2. Focus on data integrity. Even despite an organization’s best efforts to maintain a clean Master Patient Index and record data accurately, mistakes do happen. However, HIM professionals must make every effort to minimize these errors that can result in costly denials, inaccurate data reports, or worse yet, poor clinical outcomes.
3. Understand the challenges inherent in data de-identification. The de-identification of protected health information occurs when identifiers are removed from the health information. This process mitigates privacy risks to individuals and also supports the secondary use of data for comparative effectiveness studies, policy assessment, life sciences research, and other endeavors. HIM professionals must know when de-identification is necessary and the methods for doing so. These methods in which HIM must be well versed include Expert Determination and Safe Harbor.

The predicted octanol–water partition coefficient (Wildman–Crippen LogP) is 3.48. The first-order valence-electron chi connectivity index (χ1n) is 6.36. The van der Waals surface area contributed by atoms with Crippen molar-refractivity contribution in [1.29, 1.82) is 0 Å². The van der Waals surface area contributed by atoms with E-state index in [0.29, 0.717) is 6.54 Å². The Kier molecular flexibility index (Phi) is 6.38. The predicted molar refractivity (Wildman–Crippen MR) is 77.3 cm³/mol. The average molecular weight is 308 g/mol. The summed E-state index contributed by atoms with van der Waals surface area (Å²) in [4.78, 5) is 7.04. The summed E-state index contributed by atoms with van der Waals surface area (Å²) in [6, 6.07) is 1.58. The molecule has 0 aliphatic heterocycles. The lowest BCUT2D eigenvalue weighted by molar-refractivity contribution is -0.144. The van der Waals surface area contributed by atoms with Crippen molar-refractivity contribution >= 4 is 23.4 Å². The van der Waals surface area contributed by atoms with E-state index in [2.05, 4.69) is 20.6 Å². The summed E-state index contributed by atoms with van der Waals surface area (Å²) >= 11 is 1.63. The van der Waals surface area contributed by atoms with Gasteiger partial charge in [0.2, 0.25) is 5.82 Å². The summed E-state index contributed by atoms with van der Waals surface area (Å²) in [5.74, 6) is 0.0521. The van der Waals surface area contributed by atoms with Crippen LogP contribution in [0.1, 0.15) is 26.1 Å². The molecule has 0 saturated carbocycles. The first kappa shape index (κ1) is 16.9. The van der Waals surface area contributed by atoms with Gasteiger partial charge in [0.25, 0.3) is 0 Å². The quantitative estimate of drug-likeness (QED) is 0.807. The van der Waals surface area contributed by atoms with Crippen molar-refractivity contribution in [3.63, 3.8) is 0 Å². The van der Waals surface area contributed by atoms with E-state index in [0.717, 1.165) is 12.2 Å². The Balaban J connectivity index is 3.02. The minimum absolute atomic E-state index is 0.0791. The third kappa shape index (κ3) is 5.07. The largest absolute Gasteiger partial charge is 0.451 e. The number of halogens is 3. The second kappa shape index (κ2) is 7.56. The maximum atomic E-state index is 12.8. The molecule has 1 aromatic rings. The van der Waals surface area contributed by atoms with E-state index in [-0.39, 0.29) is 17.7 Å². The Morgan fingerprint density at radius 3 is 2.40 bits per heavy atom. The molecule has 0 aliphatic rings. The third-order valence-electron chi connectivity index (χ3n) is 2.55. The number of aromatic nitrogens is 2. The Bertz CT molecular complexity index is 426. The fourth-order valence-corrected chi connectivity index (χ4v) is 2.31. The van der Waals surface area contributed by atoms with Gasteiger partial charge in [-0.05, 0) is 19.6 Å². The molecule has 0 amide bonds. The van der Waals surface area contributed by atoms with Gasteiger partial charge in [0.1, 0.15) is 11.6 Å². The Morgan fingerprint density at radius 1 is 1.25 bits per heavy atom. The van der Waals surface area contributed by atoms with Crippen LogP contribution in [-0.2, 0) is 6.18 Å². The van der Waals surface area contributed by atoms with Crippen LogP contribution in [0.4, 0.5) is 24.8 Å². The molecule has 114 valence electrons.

Daniel C. Barth-Jones, MPH, PhD, assistant professor of clinical epidemiology at Columbia University, says that properly de-identified data is an “invaluable good.” During an HHS workshop on the HIPAA privacy rule’s de-identification standard, he stated the following:
“De-identified health data greatly benefits our society and provides strong privacy protections for the individuals. As the promise of EHRs and health IT yields richer de-identified clinical data, the progress of our nation’s healthcare reform will be built on a foundation of such de-identified health data.”
HIM professionals possess the skills and knowledge necessary to drive public health reporting forward while also serving as a patient advocate to protect privacy and security.